DAMASCUS, Syria -- U.N. experts collected samples and testimony Monday from Syrian doctors and victims of an alleged chemical weapons attack following a treacherous journey through government and rebel-held territory, where their convoy was hit by snipers.
As U.S. officials said there was very little doubt that Syria used chemical weapons, and Western powers stepped up calls for swift military action, President Bashar Assad's government vowed to defend itself against any international attack, warning that such an intervention would ignite regional turmoil.
Syria's Deputy Foreign Minister Faysal Mikdad said in an interview in Damascus, "If individual countries want to pursue aggressive and adventurous policies, the natural answer ... would be that Syria, which has been fighting against terrorism for almost three years, will also defend itself against any international attack."
Support for some international military response was likely to grow if it is confirmed that the Assad regime was responsible for the Aug. 21 attack in the Damascus suburbs that activists say killed hundreds of people. The group Doctors Without Borders put the death toll at 355.
Mr. Assad has denied launching a chemical attack, blaming rebels instead, and has authorized a U.N. team of experts now in Syria to investigate, but the United States called it a step that came "too late to be credible."
Snipers opened fire on the U.N. convoy, hitting one of the vehicles carrying a team on its way to investigate the Aug. 21 incident. Martin Nesirky, spokesman for U.N. Secretary-General Ban Ki-moon, said the team was safe. He said the car was "no longer serviceable" after the shooting, forcing the team to return to a government checkpoint to replace it. U.N. spokesman Farhan Haq said the team plans to go out again today to do more sampling.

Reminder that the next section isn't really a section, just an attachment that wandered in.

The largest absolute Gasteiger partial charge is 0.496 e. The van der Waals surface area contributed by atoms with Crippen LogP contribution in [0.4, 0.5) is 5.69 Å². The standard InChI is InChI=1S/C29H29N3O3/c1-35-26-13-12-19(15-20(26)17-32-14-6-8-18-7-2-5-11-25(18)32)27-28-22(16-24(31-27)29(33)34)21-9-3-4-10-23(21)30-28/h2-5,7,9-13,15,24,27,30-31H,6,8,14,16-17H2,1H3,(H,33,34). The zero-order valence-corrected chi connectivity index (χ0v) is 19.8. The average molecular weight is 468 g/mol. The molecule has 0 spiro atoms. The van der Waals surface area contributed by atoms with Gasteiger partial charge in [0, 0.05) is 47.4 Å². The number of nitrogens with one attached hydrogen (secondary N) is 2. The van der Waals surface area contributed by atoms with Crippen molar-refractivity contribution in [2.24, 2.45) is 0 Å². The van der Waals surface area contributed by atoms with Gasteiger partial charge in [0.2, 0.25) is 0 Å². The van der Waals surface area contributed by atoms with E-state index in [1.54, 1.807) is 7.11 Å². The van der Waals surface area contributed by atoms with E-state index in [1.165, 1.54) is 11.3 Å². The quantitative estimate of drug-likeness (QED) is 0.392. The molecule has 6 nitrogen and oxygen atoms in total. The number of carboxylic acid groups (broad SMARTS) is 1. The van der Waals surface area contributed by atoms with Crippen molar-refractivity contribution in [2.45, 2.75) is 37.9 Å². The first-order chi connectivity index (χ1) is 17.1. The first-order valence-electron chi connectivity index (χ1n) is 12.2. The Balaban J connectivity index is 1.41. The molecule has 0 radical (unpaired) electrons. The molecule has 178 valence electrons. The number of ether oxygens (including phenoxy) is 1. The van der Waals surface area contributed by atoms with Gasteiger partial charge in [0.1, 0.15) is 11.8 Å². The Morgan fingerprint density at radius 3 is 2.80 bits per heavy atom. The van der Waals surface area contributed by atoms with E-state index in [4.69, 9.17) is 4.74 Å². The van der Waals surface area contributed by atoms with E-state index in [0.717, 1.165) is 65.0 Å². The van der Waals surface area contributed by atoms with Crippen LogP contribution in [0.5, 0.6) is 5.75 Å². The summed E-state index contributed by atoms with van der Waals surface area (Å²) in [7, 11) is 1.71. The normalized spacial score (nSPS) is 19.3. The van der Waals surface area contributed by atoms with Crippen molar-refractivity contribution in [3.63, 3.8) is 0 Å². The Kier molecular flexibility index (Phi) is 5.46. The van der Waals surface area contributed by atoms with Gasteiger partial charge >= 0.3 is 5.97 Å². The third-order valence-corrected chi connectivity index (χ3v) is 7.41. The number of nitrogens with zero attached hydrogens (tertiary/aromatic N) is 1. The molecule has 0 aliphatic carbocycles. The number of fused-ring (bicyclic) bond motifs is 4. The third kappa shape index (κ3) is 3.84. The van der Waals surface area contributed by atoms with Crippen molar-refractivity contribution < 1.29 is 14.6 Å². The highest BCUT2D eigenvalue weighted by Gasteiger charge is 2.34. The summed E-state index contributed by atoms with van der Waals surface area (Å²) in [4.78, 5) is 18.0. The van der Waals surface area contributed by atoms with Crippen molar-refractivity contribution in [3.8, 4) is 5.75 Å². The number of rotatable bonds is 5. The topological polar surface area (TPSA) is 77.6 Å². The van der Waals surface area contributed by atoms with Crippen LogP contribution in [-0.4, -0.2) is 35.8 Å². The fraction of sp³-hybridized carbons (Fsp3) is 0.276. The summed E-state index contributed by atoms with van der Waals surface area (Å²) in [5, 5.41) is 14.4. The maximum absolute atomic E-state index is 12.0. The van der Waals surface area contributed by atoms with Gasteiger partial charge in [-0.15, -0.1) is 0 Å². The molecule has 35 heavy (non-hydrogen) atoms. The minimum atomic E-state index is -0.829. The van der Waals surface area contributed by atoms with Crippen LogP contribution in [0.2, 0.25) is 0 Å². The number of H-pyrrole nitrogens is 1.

Activists said inspectors eventually arrived in Moadamiyeh, a western Damascus suburb, one of the areas where the alleged chemical attack occurred.
Moadamiyeh council member Wassim al-Ahmad said five U.N. investigators spent three hours at a makeshift hospital, meeting with doctors and victims still suffering symptoms of the alleged chemical attack and taking blood, hair and tissue samples before returning to Damascus.
"They came six days late," Mr. Ahmad said via Skype after returning from witnessing the hospital visit. "All the people have already been buried."